“Because my name isn’t going to be on that ballot, people have to remember my name and be willing to write it in.” That’s why she’s emphasizing her name on every advertisement and at public events she’s attending.

“I’m going to every event that I possibly can,” she said. “… If I’m going to represent the people I need to meet them.”

Coffey said she doesn’t have a lot of money to spend on advertising; she said her opponent is better-funded. So, her campaign is “grassroots,” with radio interviews, Facebook posts, speaking at meetings and going door-to-door.

“Teachers know how to do more with less,” Coffey said.

Coffey said schools should not be “run like a business. Children are not commodities.”

She said the state needs to look for more revenue other than creating more taxes, like the recent addition of sales tax to services.

“We need true tax reform, so that everyone will carry that tax burden,” Coffey said. Large companies “should pay their rightful taxes. We need that tax money for Kentucky to survive.”

Elliott said he has three priorities for the next term that he is running on as the election approaches:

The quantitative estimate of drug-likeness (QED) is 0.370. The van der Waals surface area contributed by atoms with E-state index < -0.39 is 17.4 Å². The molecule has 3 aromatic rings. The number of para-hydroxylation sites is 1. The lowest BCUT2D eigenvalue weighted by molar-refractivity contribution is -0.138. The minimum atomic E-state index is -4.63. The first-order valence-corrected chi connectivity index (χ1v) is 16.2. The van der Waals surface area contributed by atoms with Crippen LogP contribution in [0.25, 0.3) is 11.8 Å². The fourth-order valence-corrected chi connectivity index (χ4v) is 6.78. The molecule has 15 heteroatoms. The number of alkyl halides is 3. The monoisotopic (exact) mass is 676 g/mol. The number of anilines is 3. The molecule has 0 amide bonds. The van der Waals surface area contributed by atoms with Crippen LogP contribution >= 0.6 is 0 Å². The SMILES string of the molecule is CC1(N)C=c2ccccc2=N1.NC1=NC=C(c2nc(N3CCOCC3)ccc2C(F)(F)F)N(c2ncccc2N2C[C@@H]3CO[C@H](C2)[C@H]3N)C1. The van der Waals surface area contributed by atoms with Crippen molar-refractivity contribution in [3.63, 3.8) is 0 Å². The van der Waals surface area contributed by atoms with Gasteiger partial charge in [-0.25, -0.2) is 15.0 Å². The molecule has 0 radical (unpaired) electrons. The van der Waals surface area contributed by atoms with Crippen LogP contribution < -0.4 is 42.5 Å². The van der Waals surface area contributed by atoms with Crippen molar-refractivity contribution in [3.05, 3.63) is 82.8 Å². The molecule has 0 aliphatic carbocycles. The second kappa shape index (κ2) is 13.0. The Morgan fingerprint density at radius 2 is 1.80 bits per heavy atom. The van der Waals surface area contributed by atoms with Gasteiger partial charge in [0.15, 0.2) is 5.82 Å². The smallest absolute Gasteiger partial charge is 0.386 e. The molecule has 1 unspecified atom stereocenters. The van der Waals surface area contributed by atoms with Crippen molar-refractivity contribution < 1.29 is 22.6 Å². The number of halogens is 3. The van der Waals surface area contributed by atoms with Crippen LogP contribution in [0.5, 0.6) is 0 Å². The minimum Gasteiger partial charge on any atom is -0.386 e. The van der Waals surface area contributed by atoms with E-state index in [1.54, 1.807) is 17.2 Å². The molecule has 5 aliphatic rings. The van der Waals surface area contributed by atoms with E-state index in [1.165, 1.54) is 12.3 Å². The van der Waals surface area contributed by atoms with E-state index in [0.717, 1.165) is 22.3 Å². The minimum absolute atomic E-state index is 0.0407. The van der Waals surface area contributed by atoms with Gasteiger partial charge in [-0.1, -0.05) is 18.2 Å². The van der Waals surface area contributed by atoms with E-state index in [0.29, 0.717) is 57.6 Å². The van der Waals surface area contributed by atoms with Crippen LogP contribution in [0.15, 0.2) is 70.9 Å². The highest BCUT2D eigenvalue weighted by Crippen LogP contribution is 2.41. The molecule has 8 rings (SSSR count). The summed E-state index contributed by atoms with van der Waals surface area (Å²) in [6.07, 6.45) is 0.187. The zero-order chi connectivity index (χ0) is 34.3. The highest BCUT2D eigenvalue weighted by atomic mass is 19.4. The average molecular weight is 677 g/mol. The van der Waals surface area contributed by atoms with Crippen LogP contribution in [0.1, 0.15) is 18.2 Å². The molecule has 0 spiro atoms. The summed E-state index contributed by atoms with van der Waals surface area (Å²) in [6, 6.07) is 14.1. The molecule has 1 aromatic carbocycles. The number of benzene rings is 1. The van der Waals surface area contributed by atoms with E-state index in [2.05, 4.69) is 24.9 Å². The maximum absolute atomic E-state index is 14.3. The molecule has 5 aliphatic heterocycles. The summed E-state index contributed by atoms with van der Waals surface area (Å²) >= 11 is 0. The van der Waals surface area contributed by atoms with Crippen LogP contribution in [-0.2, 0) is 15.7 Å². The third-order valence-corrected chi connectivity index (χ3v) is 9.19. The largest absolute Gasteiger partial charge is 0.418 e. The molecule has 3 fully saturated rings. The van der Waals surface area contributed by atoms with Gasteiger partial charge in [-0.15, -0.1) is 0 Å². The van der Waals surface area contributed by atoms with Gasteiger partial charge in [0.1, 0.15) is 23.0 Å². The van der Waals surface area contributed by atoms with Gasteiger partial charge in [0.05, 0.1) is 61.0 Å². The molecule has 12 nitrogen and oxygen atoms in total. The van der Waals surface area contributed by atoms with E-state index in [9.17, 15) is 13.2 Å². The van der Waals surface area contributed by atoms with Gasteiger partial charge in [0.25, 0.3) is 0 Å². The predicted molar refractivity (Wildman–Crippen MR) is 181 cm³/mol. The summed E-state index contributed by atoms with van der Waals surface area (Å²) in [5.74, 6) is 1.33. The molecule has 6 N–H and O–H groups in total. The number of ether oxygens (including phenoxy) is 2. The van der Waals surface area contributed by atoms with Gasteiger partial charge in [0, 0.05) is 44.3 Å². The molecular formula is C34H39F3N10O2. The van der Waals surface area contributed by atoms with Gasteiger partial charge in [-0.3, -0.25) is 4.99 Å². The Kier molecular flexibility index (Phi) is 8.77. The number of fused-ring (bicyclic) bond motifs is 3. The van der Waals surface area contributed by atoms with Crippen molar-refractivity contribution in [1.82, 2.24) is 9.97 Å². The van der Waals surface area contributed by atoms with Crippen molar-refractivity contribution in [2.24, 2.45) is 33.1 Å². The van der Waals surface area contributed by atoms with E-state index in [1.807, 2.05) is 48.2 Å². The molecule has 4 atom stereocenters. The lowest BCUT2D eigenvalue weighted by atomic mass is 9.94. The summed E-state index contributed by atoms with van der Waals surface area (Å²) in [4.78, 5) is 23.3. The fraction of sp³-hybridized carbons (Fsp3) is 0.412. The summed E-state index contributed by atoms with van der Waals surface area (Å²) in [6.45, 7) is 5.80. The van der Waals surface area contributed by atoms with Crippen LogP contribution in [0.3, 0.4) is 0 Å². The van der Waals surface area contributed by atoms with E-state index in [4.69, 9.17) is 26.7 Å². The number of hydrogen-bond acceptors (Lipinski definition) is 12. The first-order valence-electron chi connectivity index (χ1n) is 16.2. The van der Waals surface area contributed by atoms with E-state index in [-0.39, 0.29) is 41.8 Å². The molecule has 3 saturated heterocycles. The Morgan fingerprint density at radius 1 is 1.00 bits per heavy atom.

• “putting the state in a position to continue to produce high-paying jobs through economic development and workforce development;”

• “mak(ing) sure we are spending in a manner that’s reasonable and responsible in our two-year state budgets;” and

• continuing with tax reform that will make Kentucky “as competitive as possible with our surrounding states.”

Elliott said during his first term, he had some surprises, such as the resignation of the speaker of the house — “I wouldn’t have anticipated anything like that ever happening while I was in office.”

He also learned what it takes to be a representative: “I think the time commitment that one has to make to be a good representative is much more than I thought it would be.”

He said he has enjoyed the job, especially helping “countless people” who call his office about problems they’re having with government, such as when a child’s Medicaid coverage was withdrawn incorrectly and he helped lobby to have it restored. “I enjoy helping people immensely.”

Coffey said she would definitely be willing to debate Elliott if the opportunity arises.

In the meantime, she is trying to make sure voters know how to vote for her. “It’s crucial to explain how you do a write-in vote,” she said.

When someone wants to vote for a write-in candidate, they cannot vote straight line Democratic or Republican tickets. If they do, then the write-in option will be voided.

In her case, she said voters color in the “write-in” box and write in her name, “Coffey.”

Elliott said he believes he’ll do well in November.

“I think that these seats obviously belong to the people and they don’t belong to any of us,” he said. “I think that the people will make a decision and I think they will look at my record and I think they will look at what I’ve done and they will ask themselves the question, ‘Do I need to be sent back to continue working?’ I think I’ve done a great job working so far and I feel like they will give me another term.”